Has Ken Ham Embraced Evolution?

Yesterday Kenneth Keathley, a professor at Southeastern Baptist Theological Seminary, described on his blog how Ken Ham of Answers in Genesis has changed his position on one key element of evolution (see “Ken Ham Embraces Evolution“). He pointed to an article in the latest issue of Answers magazine, a publication of Answers in Genesis, and said, “The article is noteworthy because it argues for macro-evolution; the theory that the species of today evolved from prior, extinct species.” If true, this is indeed a substantial and noteworthy shift. Not surprisingly, Dr. Keathley’s blog post was soon distributed through social media where some people reacted with more than a little surprise. But I don’t think Ken Ham or his organization have actually embraced evolution of the kind Keathley describes.

Become a Patron

Keathley’s main point is the claim that young-earth creationists, Ken Ham foremost among them, are now embracing what he describes as macro-evolution. Looking at the Answers article and citing both a paper delivered at ETS and a book published by an Answers in Genesis geologist, Keathley says, “In their academic and scholarly writings, members of Answers in Genesis have started to accept the notion that species evolve into other species. … They are acknowledging that, indeed, the fossil record does in fact give evidence of transitional life forms. They seem to be trying to go where the evidence leads them and at the same time continue to hold to their core beliefs.”

But I don’t think the evidence Dr. Keathley offers backs up his claim. If I understand correctly, what he describes is “speciation,” “the formation of new and distinct species in the course of evolution.” But there is no controversy here. Young-earth creationists have embraced speciation—within defined limits, mind you—almost as long as young-earth creation has been a movement. Henry Morris was referencing it as far back as 1961 in The Genesis Flood and he himself was drawing on the work of his precedessors. Young-earth creationists have been articulating their understanding of limited speciation from science and from Scripture for a long time. So, too, have Ken Ham and Answers in Genesis.

You see, young-earth creationists believe that God created “kinds” of living things, taking their cue from the repeated use of “kind” in Genesis 1—God created plants and animals “each according to its kind.” But what is a “kind?” The answer to that question makes a world of difference. To answer it you will need to think back to science class and the classification or taxonomy of living things. Living things are classified in groupings that get progressively more numerous, beginning with kingdom and ending with species. You probably remember the 7 headings:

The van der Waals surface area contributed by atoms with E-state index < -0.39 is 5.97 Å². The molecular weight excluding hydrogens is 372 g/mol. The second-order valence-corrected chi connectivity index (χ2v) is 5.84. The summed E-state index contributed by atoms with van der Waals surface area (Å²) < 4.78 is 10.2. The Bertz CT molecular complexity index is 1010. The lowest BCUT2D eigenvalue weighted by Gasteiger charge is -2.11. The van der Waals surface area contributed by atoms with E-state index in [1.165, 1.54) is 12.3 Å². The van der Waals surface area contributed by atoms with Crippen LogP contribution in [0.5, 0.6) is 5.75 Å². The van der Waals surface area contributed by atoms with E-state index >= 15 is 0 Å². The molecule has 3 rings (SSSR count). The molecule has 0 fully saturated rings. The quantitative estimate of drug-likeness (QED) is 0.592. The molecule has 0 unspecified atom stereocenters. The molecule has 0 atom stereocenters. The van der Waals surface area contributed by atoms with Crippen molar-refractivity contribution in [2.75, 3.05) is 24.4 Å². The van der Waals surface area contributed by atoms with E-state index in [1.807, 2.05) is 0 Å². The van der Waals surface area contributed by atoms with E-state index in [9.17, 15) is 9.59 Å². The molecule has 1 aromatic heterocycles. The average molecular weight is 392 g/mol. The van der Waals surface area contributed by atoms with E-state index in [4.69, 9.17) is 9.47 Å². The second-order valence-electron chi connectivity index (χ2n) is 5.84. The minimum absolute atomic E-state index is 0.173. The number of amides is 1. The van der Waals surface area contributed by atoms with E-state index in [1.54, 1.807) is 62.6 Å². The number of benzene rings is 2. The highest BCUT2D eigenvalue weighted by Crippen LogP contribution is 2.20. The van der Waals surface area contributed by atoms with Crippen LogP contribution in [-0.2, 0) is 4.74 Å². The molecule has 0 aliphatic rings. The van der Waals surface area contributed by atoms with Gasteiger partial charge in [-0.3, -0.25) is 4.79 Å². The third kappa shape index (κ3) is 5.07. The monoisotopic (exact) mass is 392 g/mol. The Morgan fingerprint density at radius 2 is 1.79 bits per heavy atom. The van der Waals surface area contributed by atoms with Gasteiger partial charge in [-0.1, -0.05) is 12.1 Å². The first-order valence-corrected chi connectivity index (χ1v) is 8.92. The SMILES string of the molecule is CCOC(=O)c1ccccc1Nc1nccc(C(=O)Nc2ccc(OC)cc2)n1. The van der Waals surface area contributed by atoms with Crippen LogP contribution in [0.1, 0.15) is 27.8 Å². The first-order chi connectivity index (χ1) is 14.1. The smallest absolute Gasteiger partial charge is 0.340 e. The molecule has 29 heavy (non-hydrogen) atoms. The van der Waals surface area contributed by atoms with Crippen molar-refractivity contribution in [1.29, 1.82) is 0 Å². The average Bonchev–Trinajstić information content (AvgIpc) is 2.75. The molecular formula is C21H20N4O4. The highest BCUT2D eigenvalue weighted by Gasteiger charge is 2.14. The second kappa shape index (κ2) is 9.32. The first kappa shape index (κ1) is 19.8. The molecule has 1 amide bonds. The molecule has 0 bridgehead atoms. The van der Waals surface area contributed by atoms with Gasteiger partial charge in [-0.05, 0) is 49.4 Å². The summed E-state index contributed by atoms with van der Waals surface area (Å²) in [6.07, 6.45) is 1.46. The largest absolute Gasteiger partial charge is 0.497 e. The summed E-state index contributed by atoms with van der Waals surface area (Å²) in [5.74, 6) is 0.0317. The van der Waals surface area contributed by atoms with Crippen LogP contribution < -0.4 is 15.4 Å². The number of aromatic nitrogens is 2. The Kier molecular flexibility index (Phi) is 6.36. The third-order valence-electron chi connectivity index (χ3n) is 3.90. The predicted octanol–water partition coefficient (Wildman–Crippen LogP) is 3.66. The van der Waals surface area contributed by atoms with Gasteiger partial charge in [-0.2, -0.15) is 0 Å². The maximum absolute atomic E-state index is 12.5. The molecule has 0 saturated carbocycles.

1. Kingdom
  2. Phylum
  3. Class
  4. Order
  5. Family
  6. Genus
  7. Species

There are five or six kingdoms, each of which describes one of the classifications of living organisms—the animal kingdom, plant kingdom, and so on. If we look within the animal kingdom, we will find approximately 35 phyla, each of which is comprised of a number of classes. They, in turn, are comprised of a number of orders. And so it goes until we arrive at the innumerable species. Young-earth creationists do not “reject the majority of classifications by evolutionary biologists but [rather, reject] the evolutionary history associated with the classifications…”1

When a young-earth creationist speaks of the “kinds” that God created, which of these 7 classifications does it best match up with? Typically, young-earth creationists have answered that “kinds” approximate “family.” Therefore, God created animals each according to their “family,” the fifth level of the taxonomy. So, for example, all cats—pets, lions, and leopards—belong to the same biological family. Hence, according to this model, God created a cat prototype in Genesis 1, and Noah would have taken two of these cat-family creatures on board the Ark. From those two cats have descended (or “speciated”) the more than 30 species of cats alive today. This is sometimes referred to as micro-evolution, or evolution within a particular family, genus, or species.

Instead of using an evolutionary “tree of life” model which shows all of life descending from a common ancestor, many young-earth creationists prefer an orchard illustration of the kind Ken Ham used in his debate with Bill Nye:

Orchard of Life

This orchard model shows that there are many descendants from each kind, some that have survived and many that have not, and that there is no overlap between the kinds. In this way the dog kind is unrelated to the lizard and bird kinds; they share no common ancestry. “While new species have been observed to arise, it is always within the limits of the created kinds.”1 (Note that the orchard diagram also uses the blue line for the flood to display an increase in speciation after that event.)

What young-earth creationists deny is that speciation has occurred at the levels of order, class, phylum, or kingdom. One order of animals cannot change into another order of animals; animals and plants do not share a common ancestor. In other words, unless I am misunderstanding something, the article Keathley cites is really only saying what young-earth creationists have said all along—that micro-evolution does occur and that it occurs at and below the level of family. If that is the case, neither Ken Ham nor the organization he founded have changed what they believe. Ken Ham has not embraced evolution.